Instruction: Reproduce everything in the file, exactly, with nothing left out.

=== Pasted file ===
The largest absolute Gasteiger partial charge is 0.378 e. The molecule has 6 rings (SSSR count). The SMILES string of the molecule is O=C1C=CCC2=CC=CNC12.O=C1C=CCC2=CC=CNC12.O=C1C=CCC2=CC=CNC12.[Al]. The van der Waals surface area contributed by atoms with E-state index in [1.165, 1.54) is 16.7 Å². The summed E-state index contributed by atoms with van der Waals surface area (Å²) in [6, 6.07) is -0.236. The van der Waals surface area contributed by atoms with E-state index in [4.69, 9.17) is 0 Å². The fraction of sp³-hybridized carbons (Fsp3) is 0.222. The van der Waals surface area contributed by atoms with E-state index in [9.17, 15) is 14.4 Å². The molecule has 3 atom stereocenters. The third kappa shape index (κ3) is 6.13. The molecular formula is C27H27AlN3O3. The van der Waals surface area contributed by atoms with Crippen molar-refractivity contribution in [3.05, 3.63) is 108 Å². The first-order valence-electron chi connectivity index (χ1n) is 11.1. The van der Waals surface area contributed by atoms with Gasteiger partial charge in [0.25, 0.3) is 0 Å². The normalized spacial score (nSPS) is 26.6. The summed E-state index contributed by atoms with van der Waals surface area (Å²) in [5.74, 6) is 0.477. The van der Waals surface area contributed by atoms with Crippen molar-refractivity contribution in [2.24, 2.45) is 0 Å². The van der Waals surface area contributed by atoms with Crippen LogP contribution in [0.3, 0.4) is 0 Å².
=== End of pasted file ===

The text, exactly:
The largest absolute Gasteiger partial charge is 0.378 e. The molecule has 6 rings (SSSR count). The SMILES string of the molecule is O=C1C=CCC2=CC=CNC12.O=C1C=CCC2=CC=CNC12.O=C1C=CCC2=CC=CNC12.[Al]. The van der Waals surface area contributed by atoms with E-state index in [1.165, 1.54) is 16.7 Å². The summed E-state index contributed by atoms with van der Waals surface area (Å²) in [6, 6.07) is -0.236. The van der Waals surface area contributed by atoms with E-state index in [4.69, 9.17) is 0 Å². The fraction of sp³-hybridized carbons (Fsp3) is 0.222. The van der Waals surface area contributed by atoms with E-state index in [9.17, 15) is 14.4 Å². The molecule has 3 atom stereocenters. The third kappa shape index (κ3) is 6.13. The molecular formula is C27H27AlN3O3. The van der Waals surface area contributed by atoms with Crippen molar-refractivity contribution in [3.05, 3.63) is 108 Å². The first-order valence-electron chi connectivity index (χ1n) is 11.1. The van der Waals surface area contributed by atoms with Gasteiger partial charge in [0.25, 0.3) is 0 Å². The normalized spacial score (nSPS) is 26.6. The summed E-state index contributed by atoms with van der Waals surface area (Å²) in [5.74, 6) is 0.477. The van der Waals surface area contributed by atoms with Crippen molar-refractivity contribution in [2.24, 2.45) is 0 Å². The van der Waals surface area contributed by atoms with Crippen LogP contribution in [0.3, 0.4) is 0 Å².